Henry Koerner

Koerner in his New York studio
Born in Vienna in 1915 to a Jewish family, Henry Koerner immigrated to the United States in 1938, after Hitler came to power.  He enlisted in the U.S. Army, serving in the Office of Strategic Services in Washington, D.C. and London, and in 1945 was shipped to Germany to draw Nazi war criminals in the Nuremberg Trials. 

Koerner’s work was given urgency in 1946 when he learned that his parents, Leo and Fanny Koerner, and brother Kurt, had died in extermination camps. In 1947, Henry Koerner caused a sensation with a show in Berlin, the first exhibition of an artist in post-war Germany and one that dealt directly with war. Returning to the United States later that year, he pursued his painting career to wide acclaim.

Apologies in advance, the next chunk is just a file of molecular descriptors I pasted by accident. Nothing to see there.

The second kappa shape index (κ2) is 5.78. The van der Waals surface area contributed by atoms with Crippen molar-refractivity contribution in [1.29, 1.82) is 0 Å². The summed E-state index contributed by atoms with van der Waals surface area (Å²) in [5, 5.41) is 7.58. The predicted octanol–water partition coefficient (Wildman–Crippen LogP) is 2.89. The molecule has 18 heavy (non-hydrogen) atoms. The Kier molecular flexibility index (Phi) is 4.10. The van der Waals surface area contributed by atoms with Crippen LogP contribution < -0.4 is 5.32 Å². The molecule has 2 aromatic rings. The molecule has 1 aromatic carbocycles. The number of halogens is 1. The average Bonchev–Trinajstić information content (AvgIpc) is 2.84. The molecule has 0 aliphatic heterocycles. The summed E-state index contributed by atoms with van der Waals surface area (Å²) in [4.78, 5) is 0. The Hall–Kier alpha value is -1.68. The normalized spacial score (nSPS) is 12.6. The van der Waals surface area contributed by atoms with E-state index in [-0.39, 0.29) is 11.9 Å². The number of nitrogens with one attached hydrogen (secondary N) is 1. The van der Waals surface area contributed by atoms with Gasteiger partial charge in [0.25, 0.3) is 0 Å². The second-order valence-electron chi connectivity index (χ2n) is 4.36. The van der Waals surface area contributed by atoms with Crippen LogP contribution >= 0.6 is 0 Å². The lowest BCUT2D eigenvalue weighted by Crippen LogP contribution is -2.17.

In 1953, Koerner settled in Pittsburgh and, until his death in 1991, divided his time between the U.S. and Vienna. Koerner painted over 50 Time magazine covers between 1955 and 1967, including covers of John F. Kennedy and Robert F. Kennedy. He was honored posthumously by retrospectives in Austria National Gallery and the Frick Art Museum in Pittsburgh.